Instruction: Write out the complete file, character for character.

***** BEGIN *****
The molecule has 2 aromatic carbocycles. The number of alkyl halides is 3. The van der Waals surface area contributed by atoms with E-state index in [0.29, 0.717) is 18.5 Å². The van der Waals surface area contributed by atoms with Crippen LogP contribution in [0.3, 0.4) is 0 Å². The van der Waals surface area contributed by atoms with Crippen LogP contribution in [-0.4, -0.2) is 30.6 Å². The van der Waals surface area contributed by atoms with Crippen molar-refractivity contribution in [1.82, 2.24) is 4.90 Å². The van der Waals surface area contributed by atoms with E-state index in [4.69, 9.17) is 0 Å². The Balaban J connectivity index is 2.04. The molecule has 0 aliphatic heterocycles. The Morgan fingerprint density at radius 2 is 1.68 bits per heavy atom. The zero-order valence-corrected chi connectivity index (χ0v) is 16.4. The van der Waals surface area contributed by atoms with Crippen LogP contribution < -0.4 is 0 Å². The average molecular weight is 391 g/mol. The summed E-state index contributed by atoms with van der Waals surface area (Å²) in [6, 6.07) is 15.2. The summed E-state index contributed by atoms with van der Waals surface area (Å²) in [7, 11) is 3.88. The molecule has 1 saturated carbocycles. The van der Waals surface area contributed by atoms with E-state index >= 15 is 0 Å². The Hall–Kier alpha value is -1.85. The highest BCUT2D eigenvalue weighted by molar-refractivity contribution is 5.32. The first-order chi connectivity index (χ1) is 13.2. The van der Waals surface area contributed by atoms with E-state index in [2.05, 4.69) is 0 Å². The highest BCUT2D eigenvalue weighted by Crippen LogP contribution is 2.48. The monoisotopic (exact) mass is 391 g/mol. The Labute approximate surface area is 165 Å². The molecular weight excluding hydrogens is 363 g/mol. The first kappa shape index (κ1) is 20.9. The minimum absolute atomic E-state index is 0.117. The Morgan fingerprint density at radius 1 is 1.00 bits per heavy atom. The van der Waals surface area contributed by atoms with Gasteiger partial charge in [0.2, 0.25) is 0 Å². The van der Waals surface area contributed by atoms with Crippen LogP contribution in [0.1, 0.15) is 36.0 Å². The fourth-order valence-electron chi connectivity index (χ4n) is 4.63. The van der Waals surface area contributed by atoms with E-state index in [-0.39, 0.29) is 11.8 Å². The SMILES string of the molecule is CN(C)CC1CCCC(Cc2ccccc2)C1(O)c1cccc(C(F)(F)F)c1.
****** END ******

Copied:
The molecule has 2 aromatic carbocycles. The number of alkyl halides is 3. The van der Waals surface area contributed by atoms with E-state index in [0.29, 0.717) is 18.5 Å². The van der Waals surface area contributed by atoms with Crippen LogP contribution in [0.3, 0.4) is 0 Å². The van der Waals surface area contributed by atoms with Crippen LogP contribution in [-0.4, -0.2) is 30.6 Å². The van der Waals surface area contributed by atoms with Crippen molar-refractivity contribution in [1.82, 2.24) is 4.90 Å². The van der Waals surface area contributed by atoms with E-state index in [4.69, 9.17) is 0 Å². The Balaban J connectivity index is 2.04. The molecule has 0 aliphatic heterocycles. The Morgan fingerprint density at radius 2 is 1.68 bits per heavy atom. The zero-order valence-corrected chi connectivity index (χ0v) is 16.4. The van der Waals surface area contributed by atoms with Crippen LogP contribution < -0.4 is 0 Å². The average molecular weight is 391 g/mol. The summed E-state index contributed by atoms with van der Waals surface area (Å²) in [6, 6.07) is 15.2. The summed E-state index contributed by atoms with van der Waals surface area (Å²) in [7, 11) is 3.88. The molecule has 1 saturated carbocycles. The van der Waals surface area contributed by atoms with E-state index >= 15 is 0 Å². The Hall–Kier alpha value is -1.85. The highest BCUT2D eigenvalue weighted by molar-refractivity contribution is 5.32. The first-order chi connectivity index (χ1) is 13.2. The van der Waals surface area contributed by atoms with E-state index in [2.05, 4.69) is 0 Å². The highest BCUT2D eigenvalue weighted by Crippen LogP contribution is 2.48. The monoisotopic (exact) mass is 391 g/mol. The Labute approximate surface area is 165 Å². The molecular weight excluding hydrogens is 363 g/mol. The first kappa shape index (κ1) is 20.9. The minimum absolute atomic E-state index is 0.117. The Morgan fingerprint density at radius 1 is 1.00 bits per heavy atom. The van der Waals surface area contributed by atoms with Gasteiger partial charge in [0.2, 0.25) is 0 Å². The van der Waals surface area contributed by atoms with Crippen LogP contribution in [0.1, 0.15) is 36.0 Å². The fourth-order valence-electron chi connectivity index (χ4n) is 4.63. The van der Waals surface area contributed by atoms with E-state index in [-0.39, 0.29) is 11.8 Å². The SMILES string of the molecule is CN(C)CC1CCCC(Cc2ccccc2)C1(O)c1cccc(C(F)(F)F)c1.